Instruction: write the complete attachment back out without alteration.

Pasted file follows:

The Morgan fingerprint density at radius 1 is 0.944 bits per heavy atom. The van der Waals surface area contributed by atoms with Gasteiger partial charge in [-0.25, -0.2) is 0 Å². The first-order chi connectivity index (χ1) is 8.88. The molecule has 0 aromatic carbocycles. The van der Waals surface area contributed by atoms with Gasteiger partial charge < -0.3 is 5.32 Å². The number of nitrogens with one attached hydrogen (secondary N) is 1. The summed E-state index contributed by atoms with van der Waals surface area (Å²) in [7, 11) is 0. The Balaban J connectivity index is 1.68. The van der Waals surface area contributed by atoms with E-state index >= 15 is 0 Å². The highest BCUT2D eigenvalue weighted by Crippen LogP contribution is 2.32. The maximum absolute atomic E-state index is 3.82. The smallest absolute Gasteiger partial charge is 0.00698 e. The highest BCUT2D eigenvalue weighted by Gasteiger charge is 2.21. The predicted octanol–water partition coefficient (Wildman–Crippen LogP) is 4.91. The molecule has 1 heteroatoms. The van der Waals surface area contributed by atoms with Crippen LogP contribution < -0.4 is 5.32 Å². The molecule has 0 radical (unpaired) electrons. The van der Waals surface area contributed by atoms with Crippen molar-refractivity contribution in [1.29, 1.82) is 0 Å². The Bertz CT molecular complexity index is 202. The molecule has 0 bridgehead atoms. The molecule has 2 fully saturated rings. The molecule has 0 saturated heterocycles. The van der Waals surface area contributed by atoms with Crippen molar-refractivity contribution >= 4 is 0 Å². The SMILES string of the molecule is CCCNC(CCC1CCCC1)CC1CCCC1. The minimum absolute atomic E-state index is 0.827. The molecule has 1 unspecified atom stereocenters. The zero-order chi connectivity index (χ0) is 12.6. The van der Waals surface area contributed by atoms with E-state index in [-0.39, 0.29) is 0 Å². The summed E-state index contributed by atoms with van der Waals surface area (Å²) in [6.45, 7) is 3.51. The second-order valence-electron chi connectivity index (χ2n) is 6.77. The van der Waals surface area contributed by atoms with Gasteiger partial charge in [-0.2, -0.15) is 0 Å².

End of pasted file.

The Morgan fingerprint density at radius 1 is 0.944 bits per heavy atom. The van der Waals surface area contributed by atoms with Gasteiger partial charge in [-0.25, -0.2) is 0 Å². The first-order chi connectivity index (χ1) is 8.88. The molecule has 0 aromatic carbocycles. The van der Waals surface area contributed by atoms with Gasteiger partial charge < -0.3 is 5.32 Å². The number of nitrogens with one attached hydrogen (secondary N) is 1. The summed E-state index contributed by atoms with van der Waals surface area (Å²) in [7, 11) is 0. The Balaban J connectivity index is 1.68. The van der Waals surface area contributed by atoms with E-state index >= 15 is 0 Å². The highest BCUT2D eigenvalue weighted by Crippen LogP contribution is 2.32. The maximum absolute atomic E-state index is 3.82. The smallest absolute Gasteiger partial charge is 0.00698 e. The highest BCUT2D eigenvalue weighted by Gasteiger charge is 2.21. The predicted octanol–water partition coefficient (Wildman–Crippen LogP) is 4.91. The molecule has 1 heteroatoms. The van der Waals surface area contributed by atoms with Crippen LogP contribution < -0.4 is 5.32 Å². The molecule has 0 radical (unpaired) electrons. The van der Waals surface area contributed by atoms with Crippen molar-refractivity contribution in [1.29, 1.82) is 0 Å². The Bertz CT molecular complexity index is 202. The molecule has 0 bridgehead atoms. The molecule has 2 fully saturated rings. The molecule has 0 saturated heterocycles. The van der Waals surface area contributed by atoms with Crippen molar-refractivity contribution >= 4 is 0 Å². The SMILES string of the molecule is CCCNC(CCC1CCCC1)CC1CCCC1. The minimum absolute atomic E-state index is 0.827. The molecule has 1 unspecified atom stereocenters. The zero-order chi connectivity index (χ0) is 12.6. The van der Waals surface area contributed by atoms with E-state index in [-0.39, 0.29) is 0 Å². The summed E-state index contributed by atoms with van der Waals surface area (Å²) in [6.45, 7) is 3.51. The second-order valence-electron chi connectivity index (χ2n) is 6.77. The van der Waals surface area contributed by atoms with Gasteiger partial charge in [-0.2, -0.15) is 0 Å².